Cardiac Arrest Survival Rate Can Be Increased From 0 To 40% With New ECPR Protocol

The partnership between the Columbus Division of Fire and Columbus-based The Ohio State University Wexner Medical Center has led to the development of a new CPR protocol. According to the latest reports, the new CPR protocol effort can increase the survival rate of cardiac arrest patients from 0 to around 40%.

How Does The Protocol Work?

The protocol termed extracorporeal cardiopulmonary resuscitation is personally initiated by the EMC personnel in the case it becomes impossible to restore the normal rhythm of the patient after he has been given the shock treatment to the heart for three times. In such a situation, the emergency personnel first alerts the hospital so that the patient is connected to a device that can automatically deliver CPR. In this way, the function of the brain and other organs are preserved while the patient is being taken to the hospital.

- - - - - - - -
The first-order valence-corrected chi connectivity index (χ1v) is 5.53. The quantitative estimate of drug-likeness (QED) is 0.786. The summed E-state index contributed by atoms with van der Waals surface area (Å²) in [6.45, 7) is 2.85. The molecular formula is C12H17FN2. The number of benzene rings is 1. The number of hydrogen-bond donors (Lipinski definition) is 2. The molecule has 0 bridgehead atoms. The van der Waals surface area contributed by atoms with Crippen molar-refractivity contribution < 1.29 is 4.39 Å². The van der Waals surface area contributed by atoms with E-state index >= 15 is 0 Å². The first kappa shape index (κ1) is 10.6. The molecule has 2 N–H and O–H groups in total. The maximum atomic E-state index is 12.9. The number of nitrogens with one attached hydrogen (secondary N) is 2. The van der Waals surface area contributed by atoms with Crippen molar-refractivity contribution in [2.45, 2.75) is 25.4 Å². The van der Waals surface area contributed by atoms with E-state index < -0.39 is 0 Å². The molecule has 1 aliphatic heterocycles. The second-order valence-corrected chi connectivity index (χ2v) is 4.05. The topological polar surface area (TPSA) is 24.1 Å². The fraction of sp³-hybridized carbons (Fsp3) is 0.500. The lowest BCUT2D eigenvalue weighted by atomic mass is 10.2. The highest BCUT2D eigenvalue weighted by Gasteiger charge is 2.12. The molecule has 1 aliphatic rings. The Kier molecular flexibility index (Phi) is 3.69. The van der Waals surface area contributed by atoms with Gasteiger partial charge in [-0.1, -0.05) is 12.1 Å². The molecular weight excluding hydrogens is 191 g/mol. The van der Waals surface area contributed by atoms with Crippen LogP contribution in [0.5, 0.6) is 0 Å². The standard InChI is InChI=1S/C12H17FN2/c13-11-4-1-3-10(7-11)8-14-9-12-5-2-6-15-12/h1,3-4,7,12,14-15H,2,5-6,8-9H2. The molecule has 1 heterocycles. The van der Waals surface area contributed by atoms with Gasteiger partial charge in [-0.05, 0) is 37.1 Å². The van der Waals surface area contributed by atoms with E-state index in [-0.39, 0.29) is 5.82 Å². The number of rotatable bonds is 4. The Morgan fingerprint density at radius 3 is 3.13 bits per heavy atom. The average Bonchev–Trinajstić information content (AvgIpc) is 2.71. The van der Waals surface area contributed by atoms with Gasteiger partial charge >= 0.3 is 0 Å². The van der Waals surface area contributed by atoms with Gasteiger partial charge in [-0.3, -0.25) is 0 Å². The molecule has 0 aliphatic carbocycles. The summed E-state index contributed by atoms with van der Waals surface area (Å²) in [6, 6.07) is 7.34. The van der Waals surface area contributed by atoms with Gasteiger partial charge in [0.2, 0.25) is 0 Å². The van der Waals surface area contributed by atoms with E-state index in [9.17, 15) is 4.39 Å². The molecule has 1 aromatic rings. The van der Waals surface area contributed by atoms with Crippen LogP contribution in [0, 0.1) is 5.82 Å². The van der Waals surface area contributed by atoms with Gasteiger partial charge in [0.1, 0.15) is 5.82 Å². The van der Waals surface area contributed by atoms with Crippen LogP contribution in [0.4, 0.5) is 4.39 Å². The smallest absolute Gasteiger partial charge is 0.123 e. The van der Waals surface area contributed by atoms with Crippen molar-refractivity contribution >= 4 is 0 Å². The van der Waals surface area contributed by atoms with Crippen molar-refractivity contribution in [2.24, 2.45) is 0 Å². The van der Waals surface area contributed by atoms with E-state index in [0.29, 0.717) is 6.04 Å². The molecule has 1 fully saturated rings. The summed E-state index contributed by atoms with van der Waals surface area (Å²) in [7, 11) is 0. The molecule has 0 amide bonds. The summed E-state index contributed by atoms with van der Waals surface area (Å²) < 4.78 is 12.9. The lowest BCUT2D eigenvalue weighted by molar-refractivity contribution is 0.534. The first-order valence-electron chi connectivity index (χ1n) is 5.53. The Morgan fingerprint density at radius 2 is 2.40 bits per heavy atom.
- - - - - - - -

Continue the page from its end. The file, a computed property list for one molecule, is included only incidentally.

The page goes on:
With this new protocol, while the patient is on the way to the healthcare center he is in connection with the extracorporeal membrane oxygenation machine located in the heart catheterization lab of a hospital. So through this protocol, the patient bypass the emergency room and his lungs and heart are allowed to rest as the physicians continue performing heart catheterization.

Speaking on this latest development, a cardiologist and assistant professor of internal medicine at OSU Wexner, K. Dean Boudoulas, MD said that it is astounding that patients can fully recover as well as walk out of the hospital when they could have been declared dead before this protocol was existent.